Going Greek how to Decide if you should Join a Fraternity or Sorority

On some college and university campuses, Greek life is a very important part of the social fabric of the school. The extent to which this is true will most likely be evident from the number of fraternities and sororities there are at the school. That being said, going Greek is not for everyone: It can be costly both in terms of the time you will have to commit to the frat or sorority and the amount of money it costs to be involved.

It is very hard to judge a fraternity or sorority unless you take the time to go through rush. At that time, frats or sororities that think you are a fit will seek you out in the hope that you will attend as many of their rushing activities as possible. Although these groups are primarily social organizations, they expect their student members to maintain a high GPA because it doesn’t look good for the fraternity or sorority or the school when a student doesn’t do well.

Here is a look at some of the things to think about when considering whether or not to join a fraternity or sorority.

*Will your involvement interfere with your studying or academic work?

Fraternities and sororities have a reputation for being very social organizations. They have frequent parties to which they invite all sorts of people, and much of the time, there is a lot of drinking involved. Depending on the group, some sororities and fraternities are active in the community by doing social service type things such as raising money for a Ronald McDonald house, raising money to purchase winter coats for disadvantaged kids, or even raising money for domestic violence shelters.

Will you be expected to attend meetings, parties and other functions that will take time away from your studying, especially if you also have to work part-time? And will you be able to study in the house or will that be too disruptive?

*What is the financial commitment?

You need to know what the financial commitment is. Some people opt to live in a fraternity or sorority house, and that can be a lot more cost effective than living off campus and having to pay rent, utilities, buy food and everything else. But there will undoubtedly be membership dues and other fees associated with membership. Can you realistically afford this? There will be semester dues to cover the cost of social functions, but that is added to the cost of your room and board if you decide to live in a house.

*Why are you joining a fraternity or sorority?

If you are thinking about going Greek simply because that’s what your friends are doing, that’s a pretty poor excuse. It’s also an indication that you aren’t comfortable enough with yourself to feel okay about standing tall regardless of whether you join a fraternity or sorority. Moreover, real friends should like you regardless of what you decide.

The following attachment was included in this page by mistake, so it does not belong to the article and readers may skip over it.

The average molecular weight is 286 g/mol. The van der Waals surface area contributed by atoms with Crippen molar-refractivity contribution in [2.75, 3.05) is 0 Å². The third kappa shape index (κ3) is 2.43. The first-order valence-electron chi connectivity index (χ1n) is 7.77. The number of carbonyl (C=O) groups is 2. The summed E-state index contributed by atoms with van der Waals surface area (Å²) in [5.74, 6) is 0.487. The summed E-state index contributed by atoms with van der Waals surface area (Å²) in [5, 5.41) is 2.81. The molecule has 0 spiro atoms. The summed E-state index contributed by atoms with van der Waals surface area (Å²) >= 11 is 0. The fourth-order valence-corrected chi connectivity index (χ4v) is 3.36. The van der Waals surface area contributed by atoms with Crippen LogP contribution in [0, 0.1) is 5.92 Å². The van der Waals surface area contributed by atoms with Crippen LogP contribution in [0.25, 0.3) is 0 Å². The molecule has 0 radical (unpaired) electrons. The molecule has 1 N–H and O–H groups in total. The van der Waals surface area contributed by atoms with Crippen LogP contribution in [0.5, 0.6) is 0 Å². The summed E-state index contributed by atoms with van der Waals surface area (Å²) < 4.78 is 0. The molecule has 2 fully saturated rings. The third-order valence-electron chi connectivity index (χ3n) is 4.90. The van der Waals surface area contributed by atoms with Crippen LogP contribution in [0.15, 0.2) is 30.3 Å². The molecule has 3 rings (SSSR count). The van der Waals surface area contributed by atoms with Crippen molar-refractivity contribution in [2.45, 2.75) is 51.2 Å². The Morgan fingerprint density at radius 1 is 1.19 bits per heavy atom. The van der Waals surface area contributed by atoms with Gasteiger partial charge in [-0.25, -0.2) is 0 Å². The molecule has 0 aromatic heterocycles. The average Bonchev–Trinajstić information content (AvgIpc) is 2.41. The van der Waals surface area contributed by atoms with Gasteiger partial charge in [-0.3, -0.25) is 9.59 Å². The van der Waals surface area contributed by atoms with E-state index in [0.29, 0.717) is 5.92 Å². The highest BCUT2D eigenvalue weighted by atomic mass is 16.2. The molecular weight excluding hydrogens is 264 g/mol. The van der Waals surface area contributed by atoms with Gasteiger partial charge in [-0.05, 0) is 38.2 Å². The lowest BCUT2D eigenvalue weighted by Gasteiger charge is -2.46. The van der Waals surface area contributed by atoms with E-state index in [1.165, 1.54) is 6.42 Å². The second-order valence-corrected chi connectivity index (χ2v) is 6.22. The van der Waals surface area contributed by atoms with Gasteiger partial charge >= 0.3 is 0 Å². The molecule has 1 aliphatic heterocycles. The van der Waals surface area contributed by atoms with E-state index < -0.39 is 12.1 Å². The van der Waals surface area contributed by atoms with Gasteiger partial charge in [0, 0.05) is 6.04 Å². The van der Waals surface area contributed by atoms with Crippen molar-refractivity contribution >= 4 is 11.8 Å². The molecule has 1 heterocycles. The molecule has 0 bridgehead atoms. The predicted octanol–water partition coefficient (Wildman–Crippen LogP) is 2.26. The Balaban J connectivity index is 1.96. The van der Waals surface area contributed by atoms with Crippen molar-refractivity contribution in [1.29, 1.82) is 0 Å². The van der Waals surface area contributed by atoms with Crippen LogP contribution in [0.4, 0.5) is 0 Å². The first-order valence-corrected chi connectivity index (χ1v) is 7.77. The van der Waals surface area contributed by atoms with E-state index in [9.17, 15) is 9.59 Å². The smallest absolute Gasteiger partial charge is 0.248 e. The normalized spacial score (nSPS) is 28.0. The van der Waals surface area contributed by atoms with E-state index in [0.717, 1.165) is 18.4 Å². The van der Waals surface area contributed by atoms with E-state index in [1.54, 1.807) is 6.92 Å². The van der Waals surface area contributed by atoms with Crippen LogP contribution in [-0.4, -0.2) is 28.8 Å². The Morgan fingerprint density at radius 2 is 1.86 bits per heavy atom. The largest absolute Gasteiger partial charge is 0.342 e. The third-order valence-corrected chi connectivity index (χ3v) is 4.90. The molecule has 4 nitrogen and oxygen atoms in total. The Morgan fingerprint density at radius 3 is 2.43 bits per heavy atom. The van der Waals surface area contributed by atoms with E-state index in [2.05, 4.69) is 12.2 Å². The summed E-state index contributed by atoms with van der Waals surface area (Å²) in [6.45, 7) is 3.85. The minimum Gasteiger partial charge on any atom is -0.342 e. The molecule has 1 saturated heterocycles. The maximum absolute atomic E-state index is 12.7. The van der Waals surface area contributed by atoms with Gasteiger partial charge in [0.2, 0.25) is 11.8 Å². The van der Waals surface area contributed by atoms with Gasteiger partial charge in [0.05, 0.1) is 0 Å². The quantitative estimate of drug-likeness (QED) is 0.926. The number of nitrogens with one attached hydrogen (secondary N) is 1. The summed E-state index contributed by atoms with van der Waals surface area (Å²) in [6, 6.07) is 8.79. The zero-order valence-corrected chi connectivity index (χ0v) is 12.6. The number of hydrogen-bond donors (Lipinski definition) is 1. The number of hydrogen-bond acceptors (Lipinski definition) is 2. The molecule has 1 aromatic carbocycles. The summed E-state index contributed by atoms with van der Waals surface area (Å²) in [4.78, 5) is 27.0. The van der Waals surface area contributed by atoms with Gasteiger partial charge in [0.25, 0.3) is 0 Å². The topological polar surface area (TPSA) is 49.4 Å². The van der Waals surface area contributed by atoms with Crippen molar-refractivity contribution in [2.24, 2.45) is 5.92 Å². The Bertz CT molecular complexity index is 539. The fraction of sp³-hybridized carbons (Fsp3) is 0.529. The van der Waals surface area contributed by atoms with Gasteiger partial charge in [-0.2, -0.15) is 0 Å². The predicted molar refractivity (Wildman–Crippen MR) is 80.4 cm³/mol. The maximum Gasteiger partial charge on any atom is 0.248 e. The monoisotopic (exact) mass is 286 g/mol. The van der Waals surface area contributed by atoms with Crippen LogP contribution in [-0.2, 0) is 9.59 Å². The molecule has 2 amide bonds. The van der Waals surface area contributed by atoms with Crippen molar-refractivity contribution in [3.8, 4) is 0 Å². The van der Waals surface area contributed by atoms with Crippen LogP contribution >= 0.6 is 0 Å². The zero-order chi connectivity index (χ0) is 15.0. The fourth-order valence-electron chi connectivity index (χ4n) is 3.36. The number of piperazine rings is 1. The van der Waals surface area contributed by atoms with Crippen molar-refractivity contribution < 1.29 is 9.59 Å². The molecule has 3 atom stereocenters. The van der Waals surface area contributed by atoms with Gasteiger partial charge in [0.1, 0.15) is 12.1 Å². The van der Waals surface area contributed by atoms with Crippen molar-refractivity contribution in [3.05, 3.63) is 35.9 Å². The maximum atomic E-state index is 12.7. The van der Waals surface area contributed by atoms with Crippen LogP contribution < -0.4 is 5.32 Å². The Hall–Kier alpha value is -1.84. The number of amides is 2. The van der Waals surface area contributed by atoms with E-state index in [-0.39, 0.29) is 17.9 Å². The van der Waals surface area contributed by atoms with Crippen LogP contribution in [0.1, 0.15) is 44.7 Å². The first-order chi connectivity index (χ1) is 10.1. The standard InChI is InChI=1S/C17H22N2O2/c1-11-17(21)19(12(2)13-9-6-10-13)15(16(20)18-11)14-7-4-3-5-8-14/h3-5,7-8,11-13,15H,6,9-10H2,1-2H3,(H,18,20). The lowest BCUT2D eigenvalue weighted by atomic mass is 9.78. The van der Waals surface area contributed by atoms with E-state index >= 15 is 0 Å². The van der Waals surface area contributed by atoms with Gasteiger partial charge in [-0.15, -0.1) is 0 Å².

*What kind of reputation does the sorority or fraternity have?

There are some frats and sororities that are the talk of the campus. Fraternities are notorious for having big parties at which there is a lot of alcohol and noise. Sororities can have reputations for not so good reasons, too, but they don’t garner the kind of attention that fraternities do. Do you want to be associated with a group that not only has a reputation on campus, but in town because the police show up there so often?

*Will you have to live in the Greek house?

If you are required to live in a Greek house, then it’s fair to assume that a lot of your time will be taken up with the house activities, meetings and other things. Are you willing to give up that much freedom and have that kind of inflexibility in your schedule?

*Will your involvement look good or bad on a potential resume?

Think about your future. In the not too distant future, you will graduate and be forced to face the real world and the prospect of finding a job. Will your involvement look good to a potential employer or will you be taken less seriously?

For some people, joining a fraternity or sorority can be a great thing. It can be an integral part of their college experience and something for which they will later have fond memories. For other people, joining a sorority or fraternity may not be that great.

A lot depends on how outgoing and social you are and whether or not you can talk to complete strangers and hype your fraternity or sorority. Are you willing to volunteer for things or be a leader, if called upon to do so? Are you willing to put your Greek life ahead of everything else because that may happen often?

Can you juggle your involvement with a sorority or fraternity with your work, class and study schedules? The decision as to whether or not to join a fraternity or sorority is entirely individual, and you shouldn’t feel bad regardless of the decision you make. You go to college to get an education and to prepare yourself for a job or career upon graduation. As important as a social life is, it’s even more important that you be able to balance all of your obligations with the things you want to do in addition to those obligations.